Basil, olive oil, cheese and love – The best pesto in the world

Pesto is one of the most famous sauces in the world. It is traditionally made with garlic, pine nuts, coarse salt, basil leaves, and hard cheese, all blended with olive oil. It originated in Italy and especially in Genoa, the capital city of Liguria. Therefore, it is also known as Pesto alla Genovese (Genoese Pesto in English).
Basilico Genovese (Photo by Emilia from Pixabay)

According to Wikipedia, “the name pesto is the past participle of the Genoese verb pestâ (Italian: pestare), which means “to pound,” “to crush,” in reference to the original method of preparation. According to tradition, the ingredients are “crushed” or ground in a marble mortar through a circular motion of a wooden pestle.”

Pesto, according to historians, is considered to have originated in ancient times, specifically in ancient Rome. The ancient Romans used to make a sauce called “moretum”, which was prepared using garlic, salt, cheese, herbs, olive oil, and vinegar (and sometimes pine nuts). All the ingredients were crushed and mixed together. Moretum is mentioned in several Roman texts and survived as a popular traditional dish in the region of Liguria during the Middle Ages.

Shop selling pesto sauce in Porto Venere (Photo by Gianni Crestani from Pixabay)

The recipe for moretum that had survived in Liguria was transformed into its modern version by adding basil as the main ingredient. This transformation was first documented in the mid-19th century, when gastronomist Giovanni Battista Ratto published his book La Cuciniera Genovese in 1863. Basil was an ingredient that came to Italy from India and became very popular in the region of Liguria. The recipe has several variations, and some recipes are kept a family secret and passed down from generation to generation. The Ligurian families consider pesto one of the things that determine their identity, and they cherish the preparation of pesto with genuine love.

But Genoese are also proud of their basil. The name “Basilico Genovese” is protected by the European Union with the Denominazione di Origine Protetta certification. Genoese basil is produced in the provinces of Genoa, Savona, and Imperia. It is a variation of the sweet basil exclusively cultivated in these regions.

La Trattoria in Rapallo


The most common recipe for pesto Genovese is the following: In a bowl, you put garlic, pine nuts, basil leaves, and salt and crush them until they have the consistency of cream. Then you add the cheese (which is usually a mix of Parmigiano Reggiano and Pecorino) and finally the olive oil. Pesto is commonly served on pasta. In Liguria, traditionally, they use “mandilli de sæa” (“silk handkerchiefs” in the Genoese dialect), trofie (a short, thin, twisted pasta) or trenette (a type of narrow, flat, dried pasta). In most cases, potatoes and string beans are also added to the dish and boiled in the same pot as the pasta.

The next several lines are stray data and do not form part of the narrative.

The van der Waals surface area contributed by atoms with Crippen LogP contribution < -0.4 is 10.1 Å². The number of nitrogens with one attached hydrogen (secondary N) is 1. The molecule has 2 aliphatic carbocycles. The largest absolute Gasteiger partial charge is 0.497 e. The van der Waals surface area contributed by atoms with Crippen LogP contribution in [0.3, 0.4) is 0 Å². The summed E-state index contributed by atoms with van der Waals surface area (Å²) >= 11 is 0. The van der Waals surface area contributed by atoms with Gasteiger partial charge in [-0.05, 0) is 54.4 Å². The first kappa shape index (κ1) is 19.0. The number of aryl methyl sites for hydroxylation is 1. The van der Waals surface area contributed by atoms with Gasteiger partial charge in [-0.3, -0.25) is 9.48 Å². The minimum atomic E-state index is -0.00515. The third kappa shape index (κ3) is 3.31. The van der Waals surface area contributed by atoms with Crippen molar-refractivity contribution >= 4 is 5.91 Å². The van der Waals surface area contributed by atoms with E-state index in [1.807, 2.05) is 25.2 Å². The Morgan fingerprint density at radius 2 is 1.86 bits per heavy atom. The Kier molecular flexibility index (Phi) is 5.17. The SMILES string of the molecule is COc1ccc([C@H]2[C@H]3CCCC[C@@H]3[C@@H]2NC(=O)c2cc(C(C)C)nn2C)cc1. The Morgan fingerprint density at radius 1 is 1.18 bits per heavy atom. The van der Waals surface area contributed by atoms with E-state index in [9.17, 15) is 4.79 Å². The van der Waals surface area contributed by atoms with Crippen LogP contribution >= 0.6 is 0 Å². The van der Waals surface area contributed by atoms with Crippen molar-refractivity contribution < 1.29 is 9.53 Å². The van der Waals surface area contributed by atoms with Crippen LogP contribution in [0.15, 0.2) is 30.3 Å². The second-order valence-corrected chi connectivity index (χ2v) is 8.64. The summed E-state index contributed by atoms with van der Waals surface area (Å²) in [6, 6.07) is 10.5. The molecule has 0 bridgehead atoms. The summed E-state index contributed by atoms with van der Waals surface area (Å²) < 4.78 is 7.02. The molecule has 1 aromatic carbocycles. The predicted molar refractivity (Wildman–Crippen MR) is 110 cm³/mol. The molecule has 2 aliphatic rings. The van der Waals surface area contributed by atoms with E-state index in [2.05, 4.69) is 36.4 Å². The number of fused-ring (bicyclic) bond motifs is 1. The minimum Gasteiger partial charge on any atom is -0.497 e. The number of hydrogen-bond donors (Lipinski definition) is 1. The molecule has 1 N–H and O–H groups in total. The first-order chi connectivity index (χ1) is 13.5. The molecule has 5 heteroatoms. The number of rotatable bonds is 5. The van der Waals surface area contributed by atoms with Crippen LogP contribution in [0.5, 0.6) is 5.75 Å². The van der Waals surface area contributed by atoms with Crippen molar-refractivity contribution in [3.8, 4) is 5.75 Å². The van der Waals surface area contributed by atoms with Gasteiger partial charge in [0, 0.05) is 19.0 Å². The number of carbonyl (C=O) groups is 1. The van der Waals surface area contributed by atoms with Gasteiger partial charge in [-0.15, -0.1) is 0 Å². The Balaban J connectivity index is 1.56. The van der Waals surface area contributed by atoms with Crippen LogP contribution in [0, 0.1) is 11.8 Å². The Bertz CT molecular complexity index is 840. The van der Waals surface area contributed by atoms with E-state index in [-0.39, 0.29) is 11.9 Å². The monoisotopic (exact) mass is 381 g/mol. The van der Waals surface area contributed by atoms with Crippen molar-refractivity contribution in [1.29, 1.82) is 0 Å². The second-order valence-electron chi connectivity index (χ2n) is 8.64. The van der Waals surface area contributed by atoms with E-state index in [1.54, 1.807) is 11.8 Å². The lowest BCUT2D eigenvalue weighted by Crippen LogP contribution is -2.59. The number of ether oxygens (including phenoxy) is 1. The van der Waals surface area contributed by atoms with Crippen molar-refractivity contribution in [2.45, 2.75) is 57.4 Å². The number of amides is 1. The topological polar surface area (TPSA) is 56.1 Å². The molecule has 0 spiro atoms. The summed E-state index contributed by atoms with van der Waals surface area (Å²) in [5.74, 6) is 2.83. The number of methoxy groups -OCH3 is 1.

Pesto alla Genovese

A national treasure


The best pesto in the world

4 places for THE BEST PESTO

Two unique restaurants for the best pesto in the world:

Cavour Modo 21 (Genoa): Cavour Modo 21 (it started as Cavour 21 and in 2016 was renamed Modo 21) is a small trattoria that serves authentic Ligurian cuisine. The specialty here is pesto, which is made according to the family recipe of one of the founders. It is a recipe that won the 2014 World Pesto al Mortaio Championship. From the moment it opened, the restaurant became extremely popular among the citizens and visitors of the city. As a result, the trattoria has ranked highly on many websites during the past four years. The line waiting to be served is usually long, but you can reserve a table ahead of time by following the instructions on the restaurant’s website. (Piazza Cavour 21, 16128, Genova)

La Trattoria (Rapallo): La Trattoria in the centre of Rapallo is an excellent opportunity outside of Genoa to try Ligurian cuisine. Among the traditional dishes served here, the mouthwatering pesto made to perfection stands out. It is made the authentic way with pasta, potatoes, and beans. La Trattoria is an excellent proposal for food. During the summer months, the experience is combined with tables next to the sea in front of the Rapallo castle. (Via Montebello 11, 16035, Rapallo)

Focaccia e Dintorni

Two alternative suggestions for tasting excellent pesto:

Pestobene Genova (Genoa): In the historical centre of Genoa, this small deli produces its own pesto with excellent results. Here you can order pesto with focaccia or pasta (the types of which change regularly) and enjoy them as you stroll through the city’s alleys. You can also buy the pesto sauce in a jar to enjoy at home and use it in your own recipes. (Via S. Pietro della Porta 1/r, 16123, Genova)

Focaccia e Dintorni (Genoa): Genoa, however, apart from its pesto, is also proud of its focaccia tradition. In no other part of Italy will you find a greater variety and better quality of focaccia (known as focaccia Genovese). Therefore, what could be more unique than combining freshly baked focaccia with delicious pesto? Focaccia e Dirtorni is the best place to try this delectable combination. Its pesto is excellent, with all the aromas emerging in every bite along with the full flavour of the warm bread. (Via di Canneto Il Curto 54r/56r, 16123, Genova)

Read our article Where to taste the best focaccia in Genoa for more suggestions.

Porta Sorpana in Genoa

Liguria, although a relatively small region of Italy, has one of the most unique gastronomic traditions. Centered on Genoa, which is inextricably linked to the tradition of pesto, it is worth discovering the region’s culinary treasures. No walk in the centre of Genoa is complete without the smell and taste of basil.